Basic Probability for Early Learners

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Basic Probability for Early Learners

  1. 1. BASIC PROBABILITY
  2. 2. Some terminologies Experimental Probability - is the other type of probability, which is based on experiments frequency of an outcome/number of trials. - it is the ratio of the number of times an outcome occured to the total of events or trials. experimental probability = frequency of an outcome/total number of trials. Theoretical Probability - mathematically determined. Simulation - is the process of finding the experimental probability Empirical Study - performing experiment repeatedly, collect, and combine the data and analyzing the results. Probability Histogram - a bar chart used for data involving probabilities
  3. 3. 1. CountingArrangements/Outcomes one way to count the number of possible outcomes graphically is tree diagram. the list of all possible outcomes is called the sample space. event - a collection of one or more outcomes in the sample space
  4. 4. COUNTING ARRANGEMENTS = HOW MANY ARRANGEMENTS?  USE FACTORIALFACTORIAL - is the product of all positive integers from n counting backwards to 1, denoted by n!.Example: find 5!5! means 5 x 4 x 3 x 2 x 15! = 5 x 4 x 3 x 2 x 15! = 120SAMPLE PROBLEM:How many ways can you arrange your 10 books in a shelf?Answer: USE FACTORIAL 10! = 3,628,800
  5. 5. 2. THE FUNDAMENTAL PRINCIPLE OF COUNTINGFundamental Principle of Counting says that: “If event M can occur in m ways and is followed by an event N that can occur in n ways, then the event M followed by event N can occur in n times m ways.”EXAMPLE, A and B are two events. To know how many ways A and B can occur, multiply the number of ways for A by the ways for B.SAMPLE PROBLEM: If a restaurant offers 10 different types of burgers, 5 different types of pizza, and 3 different beverages, how many combinations/meals can you pick?ANSWER: use FPC!Let x = number of mealsM = 10 x 5 x 3M = 150Then, you can choose from 150 meals.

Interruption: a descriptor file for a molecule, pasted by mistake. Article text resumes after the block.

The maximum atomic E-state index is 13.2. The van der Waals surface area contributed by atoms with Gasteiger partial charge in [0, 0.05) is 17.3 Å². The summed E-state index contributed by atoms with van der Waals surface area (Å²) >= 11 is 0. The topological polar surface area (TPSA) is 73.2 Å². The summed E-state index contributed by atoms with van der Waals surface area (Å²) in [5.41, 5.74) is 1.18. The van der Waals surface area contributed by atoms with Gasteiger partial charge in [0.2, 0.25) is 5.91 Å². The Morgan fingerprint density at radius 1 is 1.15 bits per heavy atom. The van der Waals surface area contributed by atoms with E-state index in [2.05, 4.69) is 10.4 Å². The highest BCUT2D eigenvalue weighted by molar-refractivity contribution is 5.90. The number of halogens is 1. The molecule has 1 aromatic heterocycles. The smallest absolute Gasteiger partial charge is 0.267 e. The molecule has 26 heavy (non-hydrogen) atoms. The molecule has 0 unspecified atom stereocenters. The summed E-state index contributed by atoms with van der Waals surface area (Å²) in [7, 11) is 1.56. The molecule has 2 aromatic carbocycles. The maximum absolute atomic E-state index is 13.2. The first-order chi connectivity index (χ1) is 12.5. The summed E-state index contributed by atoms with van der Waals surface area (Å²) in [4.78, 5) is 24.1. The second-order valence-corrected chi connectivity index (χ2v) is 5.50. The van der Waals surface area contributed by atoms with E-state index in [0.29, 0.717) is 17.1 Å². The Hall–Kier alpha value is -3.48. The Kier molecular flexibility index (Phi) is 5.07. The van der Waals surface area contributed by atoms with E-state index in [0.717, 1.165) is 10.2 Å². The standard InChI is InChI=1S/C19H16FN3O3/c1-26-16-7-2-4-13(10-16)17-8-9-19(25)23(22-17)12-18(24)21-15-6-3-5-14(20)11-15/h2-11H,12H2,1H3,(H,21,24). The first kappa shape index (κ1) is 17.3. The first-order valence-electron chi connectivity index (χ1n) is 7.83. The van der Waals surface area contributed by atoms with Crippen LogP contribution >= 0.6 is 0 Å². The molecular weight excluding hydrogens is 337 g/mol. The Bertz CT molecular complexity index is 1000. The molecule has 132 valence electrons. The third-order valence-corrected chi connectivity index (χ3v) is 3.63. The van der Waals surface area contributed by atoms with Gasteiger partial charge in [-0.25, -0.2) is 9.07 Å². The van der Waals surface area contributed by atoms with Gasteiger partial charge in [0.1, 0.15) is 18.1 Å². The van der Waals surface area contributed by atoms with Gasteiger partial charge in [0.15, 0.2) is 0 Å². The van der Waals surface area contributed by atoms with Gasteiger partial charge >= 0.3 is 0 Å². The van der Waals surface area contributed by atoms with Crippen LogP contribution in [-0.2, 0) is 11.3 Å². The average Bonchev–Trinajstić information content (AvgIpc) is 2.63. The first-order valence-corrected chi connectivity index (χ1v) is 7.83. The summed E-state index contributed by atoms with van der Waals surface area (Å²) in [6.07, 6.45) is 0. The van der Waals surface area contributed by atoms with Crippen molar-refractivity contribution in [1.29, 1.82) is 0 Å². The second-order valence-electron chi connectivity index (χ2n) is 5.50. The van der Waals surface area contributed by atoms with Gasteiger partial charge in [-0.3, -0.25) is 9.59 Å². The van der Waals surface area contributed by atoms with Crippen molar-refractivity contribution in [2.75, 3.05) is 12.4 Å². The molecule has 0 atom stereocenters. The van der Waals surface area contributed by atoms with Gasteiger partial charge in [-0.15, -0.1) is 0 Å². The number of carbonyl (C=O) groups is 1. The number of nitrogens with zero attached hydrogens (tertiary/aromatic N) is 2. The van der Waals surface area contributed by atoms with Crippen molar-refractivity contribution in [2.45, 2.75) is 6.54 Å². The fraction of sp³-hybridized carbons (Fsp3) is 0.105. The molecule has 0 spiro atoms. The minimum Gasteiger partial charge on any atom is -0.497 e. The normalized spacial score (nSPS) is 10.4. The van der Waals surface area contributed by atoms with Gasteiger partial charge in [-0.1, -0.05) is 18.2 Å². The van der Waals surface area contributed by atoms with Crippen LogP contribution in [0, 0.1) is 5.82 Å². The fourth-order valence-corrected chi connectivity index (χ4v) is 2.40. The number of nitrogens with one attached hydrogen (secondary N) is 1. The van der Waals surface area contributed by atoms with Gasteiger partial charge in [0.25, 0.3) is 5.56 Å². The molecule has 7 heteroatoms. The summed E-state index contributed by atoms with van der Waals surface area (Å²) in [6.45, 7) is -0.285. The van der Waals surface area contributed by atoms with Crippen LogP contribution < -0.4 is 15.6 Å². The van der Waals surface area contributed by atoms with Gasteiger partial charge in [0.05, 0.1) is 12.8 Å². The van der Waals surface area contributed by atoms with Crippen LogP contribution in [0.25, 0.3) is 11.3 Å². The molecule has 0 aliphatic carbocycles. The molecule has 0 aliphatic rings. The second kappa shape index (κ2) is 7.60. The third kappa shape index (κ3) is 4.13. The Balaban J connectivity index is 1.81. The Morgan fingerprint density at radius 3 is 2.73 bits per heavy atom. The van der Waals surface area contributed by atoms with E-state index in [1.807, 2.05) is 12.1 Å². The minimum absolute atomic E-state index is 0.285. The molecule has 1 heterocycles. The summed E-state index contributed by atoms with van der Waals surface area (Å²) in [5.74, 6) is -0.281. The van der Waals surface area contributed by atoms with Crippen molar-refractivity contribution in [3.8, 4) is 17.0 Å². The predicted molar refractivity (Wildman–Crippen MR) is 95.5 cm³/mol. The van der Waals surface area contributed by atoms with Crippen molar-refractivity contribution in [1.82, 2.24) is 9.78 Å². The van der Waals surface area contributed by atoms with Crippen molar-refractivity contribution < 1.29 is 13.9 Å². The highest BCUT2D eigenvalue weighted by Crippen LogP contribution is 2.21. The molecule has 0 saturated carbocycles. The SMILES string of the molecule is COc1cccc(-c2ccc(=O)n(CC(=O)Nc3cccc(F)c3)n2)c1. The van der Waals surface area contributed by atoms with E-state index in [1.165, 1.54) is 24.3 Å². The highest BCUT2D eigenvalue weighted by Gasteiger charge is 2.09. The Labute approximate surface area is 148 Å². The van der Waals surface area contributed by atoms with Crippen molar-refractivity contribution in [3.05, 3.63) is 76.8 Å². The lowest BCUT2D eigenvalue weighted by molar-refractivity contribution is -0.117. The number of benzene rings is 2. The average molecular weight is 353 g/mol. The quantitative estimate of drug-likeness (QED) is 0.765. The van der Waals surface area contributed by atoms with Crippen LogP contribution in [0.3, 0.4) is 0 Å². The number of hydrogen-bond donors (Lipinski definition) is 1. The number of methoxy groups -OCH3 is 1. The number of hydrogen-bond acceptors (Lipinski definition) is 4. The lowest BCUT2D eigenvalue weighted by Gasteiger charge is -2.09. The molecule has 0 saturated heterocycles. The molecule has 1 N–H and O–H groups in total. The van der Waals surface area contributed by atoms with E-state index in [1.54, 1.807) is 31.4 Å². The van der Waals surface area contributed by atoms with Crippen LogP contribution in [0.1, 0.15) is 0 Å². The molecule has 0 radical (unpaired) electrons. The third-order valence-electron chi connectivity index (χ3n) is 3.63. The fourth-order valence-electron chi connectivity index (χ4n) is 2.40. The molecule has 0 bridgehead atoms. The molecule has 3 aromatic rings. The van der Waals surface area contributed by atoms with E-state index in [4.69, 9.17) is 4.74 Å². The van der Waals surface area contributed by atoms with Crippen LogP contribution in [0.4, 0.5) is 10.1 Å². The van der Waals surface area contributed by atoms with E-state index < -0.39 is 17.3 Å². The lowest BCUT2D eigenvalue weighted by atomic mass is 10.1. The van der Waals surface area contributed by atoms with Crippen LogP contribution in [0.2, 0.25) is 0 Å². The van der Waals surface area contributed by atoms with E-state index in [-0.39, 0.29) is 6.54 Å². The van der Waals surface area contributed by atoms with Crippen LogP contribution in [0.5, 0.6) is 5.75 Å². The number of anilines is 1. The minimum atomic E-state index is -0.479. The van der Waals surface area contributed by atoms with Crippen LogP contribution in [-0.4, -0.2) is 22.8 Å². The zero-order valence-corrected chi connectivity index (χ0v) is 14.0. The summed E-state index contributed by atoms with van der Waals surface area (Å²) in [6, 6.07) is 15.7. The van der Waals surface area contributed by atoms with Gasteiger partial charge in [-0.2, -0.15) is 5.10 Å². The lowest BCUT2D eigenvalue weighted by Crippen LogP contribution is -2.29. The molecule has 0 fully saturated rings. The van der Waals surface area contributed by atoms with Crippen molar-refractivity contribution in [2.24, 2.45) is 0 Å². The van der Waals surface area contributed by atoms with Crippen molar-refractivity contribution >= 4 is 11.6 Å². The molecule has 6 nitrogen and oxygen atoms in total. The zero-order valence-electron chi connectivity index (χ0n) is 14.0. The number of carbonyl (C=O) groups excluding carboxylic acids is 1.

6. 6. 3. PERMUTATION ANDCOMBINATIONPERMUTATION - arrangement or listing of numbers in which the order does matterFORMULA: nPr = n! / (n-r)!where n = total number of possible outcomes r = number of items taken at a timeCOMBINATION - arrangement or listing of numbers in which the order does not matterFORMULA: nCr = n! / (n-r)!r!where n = total number of possible outcomes r = number of items taken at a time
  7. 7. 4. some types of events1) simple event - a single event2) compound event - two or more simple events3) independent event - two or more events wherein one event do not affect other events outcome4) dependent event - two or more events wherein one event affect the others outcome5) mutually exclusive event - two events wherein one event cannot happen with the second event at the same time6) inclusive events - two events in which one event can happen at the same time with the
  8. 8. 5. finding the probabilities. THE PROBABILITY OF INDEPENDENT EVENT - if two events are independent, then the probability of both A and B to occur is the product of the individual probabilities of the two events. P(A and B) = P(A) times P(B) THE PROBABILITY OF DEPENDENT EVENT - if two events are dependent, then the probability of both A and B to occur is the product of the probability of A and the probability of B after the event A. P(A and B) [dependent] = P(A) times P(B after A)
  9. 9.  THE PROBABILITY OF MUTUALLY EXCLUSIVE EVENTS - if two events are mutually exclusive events, then the probability that both A or B to occur is the sum of the probabilities of A and B. P(A or B) = P(A) + P(B) THE PROBABILITY OF INCLUSIVE EVENTS - if two events are inclusive events, then the probability for both A or B to occur is the sum of the probabilities of A and B decreased by the probability of both A and B to occur. P(A or B) = P(A) + P(B) - P(A and B)

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